#### Even case

To determine the longest palindromic substring centered between the two r's (which must be of even length), we consider the suffixes starting at the underlined locations: rearrangement#tnemegnarraer. We see that the longest common prefix of these two suffixes has length 2 (underlined: rearrangement#tnemegnarraer). But because the second half is a reversed copy of the first half, we know the ra in the second half is actually the ar in the first half just before our current position: rearrangement#tnemegnarraer. Thus we have determined that the longest palindromic substring here has length 4. In general we find the character just after our current position in the original string, and the character just before it in the reversed string, and find the longest common prefix using the lcp array and RMQ.

#### Odd case

In the odd case, we are centered at some character of the original string. In this case, we examine the suffix starting at the character in the original string immediately following it, and the suffix in the reversed string starting at the character immediately preceding it. If we were centered at the m in rearrangement, then, we would be examining the suffixes starting at the underlined characters: rearrangement#tnemegnarraer. We see that the longest common prefix has length 1, and we reflect the e in the reversed half back onto its position in the first half, hence, rearrangement#tnemegnarraer is the longest palindromic substring centered at the m.

#### Complexity

Since $O(N)$ positions for the centre are considered, and a range minimum query can be executed in $O(\log N)$ time (or constant time with $O(N \log N)$ preprocessing), the time complexity of this solution is $O(N \log N)$.

### Suffix tree

The suffix tree is a compressed trie of the suffixes of the string. A detailed discussion of the structure of the suffix tree is given in the article. There exist linear-time algorithms for construction of suffix trees, as well. There are two possible approaches here: we can either concatenate the string with a unique separator and a reversed copy of itself, as with the suffix array, or we can build a generalized suffix tree of the string and its reverse. We proceed as we did with the even and odd cases in the suffix array section, finding longest common prefixes starting at almost-corresponding positions in the original and reverse strings. It is not too hard to see that this is a lowest common ancestor query on the tree. For example, to find the longest palindromic substring of even length centered between the two r's in rearrangement, we could build the suffix tree for rearrangement#tnemegnarraer, locate the leaves corresponding to the suffixes starting at the underlined characters, and find their lowest common ancestor. The depth of this node is the length of the longest common prefix of these two suffixes. Here it is 2, so we know that the substrings underlined match: rearrangement#tnemegnarraer, giving the palindromic substring rearrangement#tnemegnarraer. LCA queries can be executed in constant time after $O(N \log N)$ preprocessing time, giving an $O(N \log N)$ solution.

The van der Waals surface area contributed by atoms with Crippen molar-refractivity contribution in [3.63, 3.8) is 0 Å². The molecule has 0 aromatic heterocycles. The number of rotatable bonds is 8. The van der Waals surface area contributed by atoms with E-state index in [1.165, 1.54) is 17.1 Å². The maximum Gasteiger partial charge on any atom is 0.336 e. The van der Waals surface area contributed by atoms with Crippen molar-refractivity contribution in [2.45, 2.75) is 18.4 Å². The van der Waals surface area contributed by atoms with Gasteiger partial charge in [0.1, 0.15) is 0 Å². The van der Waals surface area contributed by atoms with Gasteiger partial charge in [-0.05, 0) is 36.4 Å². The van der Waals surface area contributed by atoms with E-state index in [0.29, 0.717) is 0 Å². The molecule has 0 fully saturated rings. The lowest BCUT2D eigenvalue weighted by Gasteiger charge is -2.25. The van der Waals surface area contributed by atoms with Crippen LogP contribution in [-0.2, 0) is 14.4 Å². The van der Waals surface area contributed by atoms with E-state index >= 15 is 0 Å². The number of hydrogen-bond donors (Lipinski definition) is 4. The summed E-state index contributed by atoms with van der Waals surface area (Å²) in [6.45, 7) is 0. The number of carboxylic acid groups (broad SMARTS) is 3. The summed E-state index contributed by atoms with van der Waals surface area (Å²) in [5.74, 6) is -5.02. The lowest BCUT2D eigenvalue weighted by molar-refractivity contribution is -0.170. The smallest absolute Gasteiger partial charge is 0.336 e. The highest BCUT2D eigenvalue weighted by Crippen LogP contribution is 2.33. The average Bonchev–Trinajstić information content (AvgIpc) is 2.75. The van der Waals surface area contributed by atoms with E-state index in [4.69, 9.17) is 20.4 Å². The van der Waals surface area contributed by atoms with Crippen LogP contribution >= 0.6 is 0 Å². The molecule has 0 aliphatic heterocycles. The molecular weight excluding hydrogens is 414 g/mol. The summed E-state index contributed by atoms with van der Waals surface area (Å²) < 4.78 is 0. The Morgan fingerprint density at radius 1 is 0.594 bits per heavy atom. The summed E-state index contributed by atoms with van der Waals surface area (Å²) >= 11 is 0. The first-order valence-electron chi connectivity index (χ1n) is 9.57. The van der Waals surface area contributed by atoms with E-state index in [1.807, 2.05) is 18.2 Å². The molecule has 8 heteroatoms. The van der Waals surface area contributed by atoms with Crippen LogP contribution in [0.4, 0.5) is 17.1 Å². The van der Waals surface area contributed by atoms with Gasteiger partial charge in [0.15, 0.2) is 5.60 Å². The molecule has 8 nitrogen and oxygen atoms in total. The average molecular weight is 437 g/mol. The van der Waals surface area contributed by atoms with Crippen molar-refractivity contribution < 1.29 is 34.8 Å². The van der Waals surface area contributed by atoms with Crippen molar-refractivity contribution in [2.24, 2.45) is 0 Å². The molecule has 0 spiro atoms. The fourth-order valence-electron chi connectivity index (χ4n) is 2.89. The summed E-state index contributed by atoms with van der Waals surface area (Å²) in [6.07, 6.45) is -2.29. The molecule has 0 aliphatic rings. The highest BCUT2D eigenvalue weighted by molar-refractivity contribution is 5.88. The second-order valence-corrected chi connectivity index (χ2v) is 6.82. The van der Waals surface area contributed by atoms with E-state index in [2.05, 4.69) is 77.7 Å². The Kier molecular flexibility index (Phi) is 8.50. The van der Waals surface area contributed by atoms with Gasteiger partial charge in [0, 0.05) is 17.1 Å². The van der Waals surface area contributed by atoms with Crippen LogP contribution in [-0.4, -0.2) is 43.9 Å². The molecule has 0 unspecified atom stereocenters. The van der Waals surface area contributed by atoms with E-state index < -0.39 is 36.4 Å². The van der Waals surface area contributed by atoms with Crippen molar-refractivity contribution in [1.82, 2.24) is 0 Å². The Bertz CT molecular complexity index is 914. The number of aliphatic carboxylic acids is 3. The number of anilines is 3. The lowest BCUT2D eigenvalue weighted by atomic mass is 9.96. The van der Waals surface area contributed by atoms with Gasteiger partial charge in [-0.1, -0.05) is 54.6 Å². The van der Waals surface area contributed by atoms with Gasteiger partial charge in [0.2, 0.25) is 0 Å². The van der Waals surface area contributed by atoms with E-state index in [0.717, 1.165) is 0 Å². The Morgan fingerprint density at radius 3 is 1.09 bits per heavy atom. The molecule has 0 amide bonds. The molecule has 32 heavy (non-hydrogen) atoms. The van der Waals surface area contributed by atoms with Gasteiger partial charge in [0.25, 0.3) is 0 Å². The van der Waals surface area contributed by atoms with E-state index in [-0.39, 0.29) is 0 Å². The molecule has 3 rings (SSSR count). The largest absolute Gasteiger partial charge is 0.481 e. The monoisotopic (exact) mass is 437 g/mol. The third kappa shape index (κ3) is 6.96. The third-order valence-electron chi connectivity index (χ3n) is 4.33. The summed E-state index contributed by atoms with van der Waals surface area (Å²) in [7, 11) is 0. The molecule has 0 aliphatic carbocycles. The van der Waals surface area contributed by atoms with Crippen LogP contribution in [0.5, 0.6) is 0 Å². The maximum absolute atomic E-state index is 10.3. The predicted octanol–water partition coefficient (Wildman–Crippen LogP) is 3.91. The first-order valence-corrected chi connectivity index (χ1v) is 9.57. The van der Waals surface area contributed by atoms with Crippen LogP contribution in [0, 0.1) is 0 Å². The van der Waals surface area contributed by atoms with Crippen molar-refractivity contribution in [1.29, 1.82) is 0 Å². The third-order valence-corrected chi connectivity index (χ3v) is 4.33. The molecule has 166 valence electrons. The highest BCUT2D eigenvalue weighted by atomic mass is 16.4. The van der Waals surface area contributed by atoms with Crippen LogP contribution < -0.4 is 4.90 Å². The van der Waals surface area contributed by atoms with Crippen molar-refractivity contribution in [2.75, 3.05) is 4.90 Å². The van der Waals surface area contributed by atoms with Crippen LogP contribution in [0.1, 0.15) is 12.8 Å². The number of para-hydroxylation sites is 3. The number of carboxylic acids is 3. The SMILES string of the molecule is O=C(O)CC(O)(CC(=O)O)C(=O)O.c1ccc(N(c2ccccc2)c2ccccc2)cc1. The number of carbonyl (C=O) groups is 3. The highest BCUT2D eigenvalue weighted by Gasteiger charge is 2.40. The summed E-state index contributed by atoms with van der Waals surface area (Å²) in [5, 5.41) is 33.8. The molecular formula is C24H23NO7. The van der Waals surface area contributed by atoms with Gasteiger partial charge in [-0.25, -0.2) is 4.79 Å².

### Existence of a linear-time algorithm

It is possible to execute $O(N)$ LCA queries on a tree with $O(N)$ nodes in $O(N)$ time using a technique due to Gabow and Tarjan. This shows that a linear-time solution exists, which puts to rest the question of the best possible efficiency for a solution to the longest palindromic substring problem.